Another area is the demographics where young people comprise the bulk of Africa’s one billion population. To convert this “youth bulge” into a “demographic dividend” will require investing in skills and the creation of job opportunities on a large and unprecedented scale.

So also is agriculture which sector employs the vast majority of Africa’s population, and provides direct inputs to the agro-processing value chain, supplies food to urban areas, and is also a source of household savings for investment.

Also, as Africa’s economies expand, the private sector, which accounts for 90 per cent of informal employment, will become even more important, especially in the industry. On the ubanisation front, Africa’s cities, with 40 per cent of the population in 2010 — projected to be 50 per cent in a generation, and 65 per cent by 2060 — are increasingly becoming the drivers of consumer demand and hence economic growth. The governance/Investment climate also has to improve as well as better macroeconomic policies, – that is,  lower debt, low inflation and stable exchange rates are essential in fostering economic competitiveness.

Investment in technology, and particularly ICT, has greatly improved public access to information, spurring a knowledge economy and innovative approaches to micro-finance and the mobilisation of rural producers, e.g. Kenya’s M-PESA, Kenya’s innovative mobile banking.

The strategies to unlock Africa’s potential reside in elimination of the causes of national and regional conflict to bring peace; visionary leadership and strong and effective government institutions. Other unlocking strategies are empowering of women and youth; strengthening of human capital development through education and training, especially in science and technology.  Improvements in basic services; fostering diversification, especially in agriculture and rural areas, including sustainable greening of the economy, promotion of manufacturing; and promoting intra-Africa trade through increased domestic and regional investment, and forging strong trade links with emerging partners are also fundamental.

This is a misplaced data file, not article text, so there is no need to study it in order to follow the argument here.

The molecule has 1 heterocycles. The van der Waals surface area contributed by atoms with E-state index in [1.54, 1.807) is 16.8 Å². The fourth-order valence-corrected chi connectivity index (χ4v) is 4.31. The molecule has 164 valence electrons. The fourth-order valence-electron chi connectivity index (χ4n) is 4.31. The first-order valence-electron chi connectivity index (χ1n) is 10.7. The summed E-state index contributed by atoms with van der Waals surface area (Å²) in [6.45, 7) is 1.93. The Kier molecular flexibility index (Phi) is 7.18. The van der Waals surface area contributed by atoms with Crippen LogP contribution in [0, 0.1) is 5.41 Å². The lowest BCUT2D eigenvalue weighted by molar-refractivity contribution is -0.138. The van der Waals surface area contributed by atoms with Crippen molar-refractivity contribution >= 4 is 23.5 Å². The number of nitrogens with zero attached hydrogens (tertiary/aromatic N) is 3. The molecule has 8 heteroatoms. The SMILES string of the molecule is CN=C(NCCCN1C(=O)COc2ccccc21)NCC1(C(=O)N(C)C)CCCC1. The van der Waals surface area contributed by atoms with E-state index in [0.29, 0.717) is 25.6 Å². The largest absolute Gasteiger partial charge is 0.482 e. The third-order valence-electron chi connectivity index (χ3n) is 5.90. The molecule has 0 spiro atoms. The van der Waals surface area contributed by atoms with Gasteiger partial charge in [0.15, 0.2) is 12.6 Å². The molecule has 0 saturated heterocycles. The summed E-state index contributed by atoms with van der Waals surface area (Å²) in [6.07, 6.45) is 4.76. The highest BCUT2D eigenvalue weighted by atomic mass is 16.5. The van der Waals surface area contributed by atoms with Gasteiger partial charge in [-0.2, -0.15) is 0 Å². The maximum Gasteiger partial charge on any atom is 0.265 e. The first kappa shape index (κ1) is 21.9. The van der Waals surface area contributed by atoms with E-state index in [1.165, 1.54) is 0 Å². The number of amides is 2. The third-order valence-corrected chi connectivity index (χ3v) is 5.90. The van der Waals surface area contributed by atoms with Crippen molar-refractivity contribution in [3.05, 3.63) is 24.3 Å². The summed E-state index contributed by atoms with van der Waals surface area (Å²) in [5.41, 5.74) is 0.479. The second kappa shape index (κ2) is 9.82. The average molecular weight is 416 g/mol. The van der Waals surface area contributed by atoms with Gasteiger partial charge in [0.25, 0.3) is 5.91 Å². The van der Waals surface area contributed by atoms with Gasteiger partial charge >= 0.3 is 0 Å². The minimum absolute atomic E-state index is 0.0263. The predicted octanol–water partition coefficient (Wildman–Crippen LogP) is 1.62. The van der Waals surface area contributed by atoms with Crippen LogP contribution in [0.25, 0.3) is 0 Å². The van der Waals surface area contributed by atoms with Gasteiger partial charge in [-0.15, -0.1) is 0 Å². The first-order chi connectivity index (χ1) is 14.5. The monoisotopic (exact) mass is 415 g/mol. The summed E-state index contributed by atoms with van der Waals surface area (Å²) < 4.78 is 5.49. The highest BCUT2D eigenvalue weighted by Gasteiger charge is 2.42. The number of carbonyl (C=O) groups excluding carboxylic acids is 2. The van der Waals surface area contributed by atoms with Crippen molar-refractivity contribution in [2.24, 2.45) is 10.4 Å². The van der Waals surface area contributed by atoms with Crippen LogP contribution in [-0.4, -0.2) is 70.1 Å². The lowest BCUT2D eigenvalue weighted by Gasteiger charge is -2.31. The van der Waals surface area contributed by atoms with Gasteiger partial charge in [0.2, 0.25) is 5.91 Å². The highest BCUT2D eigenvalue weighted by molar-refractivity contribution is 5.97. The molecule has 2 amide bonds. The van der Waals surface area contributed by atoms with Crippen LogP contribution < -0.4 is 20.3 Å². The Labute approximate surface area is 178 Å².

The bank will continue to support and monitor the transformation efforts of the regional member countries. Accordingly, the bank has adopted a 10-year strategy whose overarching goal is to promote socially inclusive and environmentally sustainable economic growth. The core operational priorities of this strategy include infrastructural development; regional integration, private sector development; governance and accountability, as well as skills and technology development.

This is why the forthcoming 48th African Development Bank, AfDB, Group’s 2013 annual meetings and the 39th meeting of the African Development Fund, ADF, will be held under the central theme of “Structural Transformation in Africa.” For the AfDB, transforming Africa’s economies entails diversifying and expanding the sources of economic growth and opportunity in a manner that promotes greater productivity for sustained and inclusive economic development.